Progress toward 2020 GHG Emissions Reduction Goal
Buildings, Energy Efficiency, and Demand-Side Management are dominated by two policy areas: All Cost Effective Energy Efficiency and Advanced Building Energy Codes. Both are delivering significant greenhouse gas reductions, and Massachusetts has been recognized nationally for its leadership in these areas.
In 2013, Massachusetts was named the #1 state for energy efficiency in the American Council for an Energy Efficient Economy’s (ACEEE) State Energy Efficiency Scorecard for the third year in a row. We are enabling significant energy efficiency investments across all customer sectors and income levels and are now into the second 3-year plan covering 2013-2015. We are validating these accomplishments with some of the most rigorous evaluation and verification practices in the nation. Massachusetts is also an early adopter of the latest national model energy code the IECC2012, and helped to shape the model code through the development and adoption of a stretch energy code. The housing driven economic downturn did reduce savings from codes as fewer buildings were constructed over the past few years, and the drop in natural gas prices due to expansion of domestic shale gas extraction have reduced energy efficiency savings in this sector. However, greenhouse gas reductions from these policies are expected to improve in future years.
Progress Compared to GHG Emissions in the State
GHG emissions from fossil fuel combustion for heating buildings and processes have more or less followed Business-As-Usual (BAU) projections for the sector. Historical energy efficiency measures, fuel switching from oil to natural gas, and the recent economic downturn have helped reduce CO2 emissions from fossil fuel combustion in residential and industrial facilities. Deployment of all cost-effective energy efficiency above the 2008 baseline and advanced energy codes, are the primarily policies in this sector, and they are making a slow impact that will steadily accumulate to show significant savings by 2020 that are not yet visible in the GHG emissions line.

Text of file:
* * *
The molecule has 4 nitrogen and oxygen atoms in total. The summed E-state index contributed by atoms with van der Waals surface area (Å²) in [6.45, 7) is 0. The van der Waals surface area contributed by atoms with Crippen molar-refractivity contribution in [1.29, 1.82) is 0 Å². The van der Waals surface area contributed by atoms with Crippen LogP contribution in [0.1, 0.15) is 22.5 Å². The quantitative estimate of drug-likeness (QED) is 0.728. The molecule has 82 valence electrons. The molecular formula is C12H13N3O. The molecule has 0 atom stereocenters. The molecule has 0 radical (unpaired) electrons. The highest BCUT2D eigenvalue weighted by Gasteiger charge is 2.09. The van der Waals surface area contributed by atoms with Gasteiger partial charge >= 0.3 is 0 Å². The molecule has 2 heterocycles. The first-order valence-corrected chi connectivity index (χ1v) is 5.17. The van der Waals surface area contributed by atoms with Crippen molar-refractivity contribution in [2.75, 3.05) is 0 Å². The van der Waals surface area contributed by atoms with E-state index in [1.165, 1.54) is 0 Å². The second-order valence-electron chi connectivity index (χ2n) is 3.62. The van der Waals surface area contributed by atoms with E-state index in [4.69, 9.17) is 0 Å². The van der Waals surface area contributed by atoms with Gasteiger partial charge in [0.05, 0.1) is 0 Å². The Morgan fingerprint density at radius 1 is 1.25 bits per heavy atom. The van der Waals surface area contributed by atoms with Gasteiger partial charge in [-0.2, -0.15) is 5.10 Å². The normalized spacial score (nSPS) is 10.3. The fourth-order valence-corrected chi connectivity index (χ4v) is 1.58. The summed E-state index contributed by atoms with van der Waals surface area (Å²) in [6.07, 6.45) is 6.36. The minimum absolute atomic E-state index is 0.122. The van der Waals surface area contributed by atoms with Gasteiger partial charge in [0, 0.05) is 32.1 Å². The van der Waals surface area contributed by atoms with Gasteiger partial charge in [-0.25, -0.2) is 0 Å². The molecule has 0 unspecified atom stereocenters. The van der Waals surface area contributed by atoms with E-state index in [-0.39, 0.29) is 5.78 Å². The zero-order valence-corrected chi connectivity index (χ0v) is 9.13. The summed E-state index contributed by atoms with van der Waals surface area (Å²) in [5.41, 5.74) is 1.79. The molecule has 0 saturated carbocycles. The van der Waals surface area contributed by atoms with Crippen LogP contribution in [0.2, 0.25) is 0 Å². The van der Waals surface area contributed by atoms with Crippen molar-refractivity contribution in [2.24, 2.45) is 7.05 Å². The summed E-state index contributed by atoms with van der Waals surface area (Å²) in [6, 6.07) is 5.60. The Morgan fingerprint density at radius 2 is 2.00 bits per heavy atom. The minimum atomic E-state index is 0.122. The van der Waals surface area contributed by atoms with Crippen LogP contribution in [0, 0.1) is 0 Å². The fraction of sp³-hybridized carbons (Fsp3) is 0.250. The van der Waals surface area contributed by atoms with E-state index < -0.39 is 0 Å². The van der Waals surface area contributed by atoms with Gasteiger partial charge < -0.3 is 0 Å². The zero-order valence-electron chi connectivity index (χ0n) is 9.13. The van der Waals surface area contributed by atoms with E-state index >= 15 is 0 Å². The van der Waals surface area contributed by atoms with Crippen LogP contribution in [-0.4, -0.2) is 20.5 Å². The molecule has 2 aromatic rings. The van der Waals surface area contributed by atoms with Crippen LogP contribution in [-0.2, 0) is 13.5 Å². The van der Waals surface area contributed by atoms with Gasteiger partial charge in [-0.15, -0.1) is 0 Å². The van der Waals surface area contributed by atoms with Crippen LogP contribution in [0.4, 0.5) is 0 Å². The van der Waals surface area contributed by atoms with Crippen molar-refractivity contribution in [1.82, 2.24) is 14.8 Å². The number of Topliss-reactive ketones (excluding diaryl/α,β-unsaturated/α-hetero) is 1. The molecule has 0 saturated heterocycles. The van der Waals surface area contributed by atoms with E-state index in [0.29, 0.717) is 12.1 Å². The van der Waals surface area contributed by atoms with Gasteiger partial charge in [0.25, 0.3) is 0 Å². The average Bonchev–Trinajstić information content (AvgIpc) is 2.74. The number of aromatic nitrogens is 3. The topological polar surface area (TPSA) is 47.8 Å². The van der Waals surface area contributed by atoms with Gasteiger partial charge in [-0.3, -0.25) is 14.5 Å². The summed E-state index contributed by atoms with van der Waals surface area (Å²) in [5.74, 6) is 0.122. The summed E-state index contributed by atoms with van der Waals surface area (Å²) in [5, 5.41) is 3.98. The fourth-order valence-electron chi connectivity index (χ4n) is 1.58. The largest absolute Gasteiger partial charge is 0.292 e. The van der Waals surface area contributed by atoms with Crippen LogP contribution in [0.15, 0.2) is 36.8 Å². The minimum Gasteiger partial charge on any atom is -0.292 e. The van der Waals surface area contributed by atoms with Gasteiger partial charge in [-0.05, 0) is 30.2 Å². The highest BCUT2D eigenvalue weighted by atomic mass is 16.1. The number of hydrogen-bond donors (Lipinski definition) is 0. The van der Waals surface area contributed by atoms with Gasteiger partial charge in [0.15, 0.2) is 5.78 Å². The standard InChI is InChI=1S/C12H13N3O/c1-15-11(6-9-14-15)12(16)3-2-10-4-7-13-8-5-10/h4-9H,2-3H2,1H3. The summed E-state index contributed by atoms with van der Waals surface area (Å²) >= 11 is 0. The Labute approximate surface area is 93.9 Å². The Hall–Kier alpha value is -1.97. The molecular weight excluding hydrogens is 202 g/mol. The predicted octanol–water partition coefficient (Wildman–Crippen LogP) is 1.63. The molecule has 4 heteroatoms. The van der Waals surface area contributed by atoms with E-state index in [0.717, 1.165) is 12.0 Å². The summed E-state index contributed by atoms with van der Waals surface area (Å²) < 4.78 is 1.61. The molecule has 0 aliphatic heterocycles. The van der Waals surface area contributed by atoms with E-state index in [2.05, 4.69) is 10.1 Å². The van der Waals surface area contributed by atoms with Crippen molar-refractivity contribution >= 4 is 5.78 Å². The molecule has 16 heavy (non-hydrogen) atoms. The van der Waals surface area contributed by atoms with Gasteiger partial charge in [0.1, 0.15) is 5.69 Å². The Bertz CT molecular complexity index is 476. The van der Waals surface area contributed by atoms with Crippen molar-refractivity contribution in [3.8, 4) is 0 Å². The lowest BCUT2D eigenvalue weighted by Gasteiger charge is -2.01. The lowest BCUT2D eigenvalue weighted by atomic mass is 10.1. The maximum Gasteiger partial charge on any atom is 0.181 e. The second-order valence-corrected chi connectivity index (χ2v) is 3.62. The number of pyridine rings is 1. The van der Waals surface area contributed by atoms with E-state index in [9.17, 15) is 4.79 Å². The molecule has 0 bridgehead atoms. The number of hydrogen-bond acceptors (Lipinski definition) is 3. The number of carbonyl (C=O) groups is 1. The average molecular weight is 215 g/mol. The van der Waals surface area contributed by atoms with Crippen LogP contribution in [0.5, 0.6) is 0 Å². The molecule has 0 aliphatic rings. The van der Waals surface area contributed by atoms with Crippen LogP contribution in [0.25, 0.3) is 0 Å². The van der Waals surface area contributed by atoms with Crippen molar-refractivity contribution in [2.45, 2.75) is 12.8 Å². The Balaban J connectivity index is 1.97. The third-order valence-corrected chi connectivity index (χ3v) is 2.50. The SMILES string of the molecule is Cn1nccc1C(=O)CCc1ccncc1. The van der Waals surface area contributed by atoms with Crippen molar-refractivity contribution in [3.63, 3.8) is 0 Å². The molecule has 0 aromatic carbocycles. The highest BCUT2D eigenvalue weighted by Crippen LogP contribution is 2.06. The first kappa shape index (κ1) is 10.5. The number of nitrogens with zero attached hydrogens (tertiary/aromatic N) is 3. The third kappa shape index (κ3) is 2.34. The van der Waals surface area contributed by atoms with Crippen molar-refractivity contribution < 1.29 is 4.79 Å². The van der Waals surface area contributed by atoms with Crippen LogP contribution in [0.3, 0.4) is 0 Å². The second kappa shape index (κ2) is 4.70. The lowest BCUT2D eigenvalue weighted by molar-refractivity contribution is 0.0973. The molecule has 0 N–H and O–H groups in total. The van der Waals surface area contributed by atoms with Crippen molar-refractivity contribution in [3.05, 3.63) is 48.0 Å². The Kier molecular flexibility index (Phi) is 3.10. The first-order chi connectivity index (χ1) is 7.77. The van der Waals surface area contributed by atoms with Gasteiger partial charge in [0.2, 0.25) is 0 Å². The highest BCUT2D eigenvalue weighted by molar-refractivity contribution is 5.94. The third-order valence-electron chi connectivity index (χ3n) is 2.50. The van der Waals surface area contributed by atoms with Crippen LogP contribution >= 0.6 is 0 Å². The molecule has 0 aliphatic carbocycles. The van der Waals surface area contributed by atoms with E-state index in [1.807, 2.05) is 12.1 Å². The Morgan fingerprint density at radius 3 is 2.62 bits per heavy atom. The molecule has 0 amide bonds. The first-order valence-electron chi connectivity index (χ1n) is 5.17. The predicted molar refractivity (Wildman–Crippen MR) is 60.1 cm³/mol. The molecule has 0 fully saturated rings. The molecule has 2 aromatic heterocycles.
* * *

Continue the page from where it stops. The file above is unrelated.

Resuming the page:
2020 Plan Strategies for GHG Emissions Reduction
|Strategy (with link to|
from the 2020 Plan)
|All Cost Effective Energy Efficiency||Medium-High||Significant GHG emission reductions achieved|
|Deep Energy Retrofits||Low||Deep Energy Retrofits were incorporated as a new program in the current EE 3-year plans. National Grid has rolled out a program with other PAs expected to do so next year.|
|Advanced Building Energy Codes||Medium||Significant GHG emission reductions achieved.|
Less than expected due in part to reduced building construction in recent years.
|Federal Appliance and Product Standards||Low||Delay in implementation of federal standards, particularly regional gas furnace standards|
|Expanding Energy Efficiency Programs for Commercial and Industrial Heating Oil||Low||Legislation required to advance this policy|
|Tree Retention and Planting to Reduce Heating and Cooling Loads||Medium||The Executive Office of Energy and Environmental Affairs continues to develop pilot tree planting programs in three Gateway Cities. The program has secured $5 million in funding (Alternative Compliance Payments + state capital), which will allow for completion of planting in two cities. Planting will begin in spring 2014.|
|Building Energy Rating and Labeling||Medium||Pilot projects on track|
Supplemental Strategies for GHG Emissions Reduction
|Supplemental Strategy||Potential for GHG Emissions Reductions||Notes|
Maximize opportunities for energy efficiency savings in the commercial real estate sector
|Small-Moderate||The Commercial Real Estate Working Group (CRE WG), established in Spring 2013, is guiding a research initiative to integrate energy efficiency program offerings and maximize savings in the commercial real estate sector. This initiative will reinforce an existing strategy in the Clean Energy and Climate Plan for 2020.|
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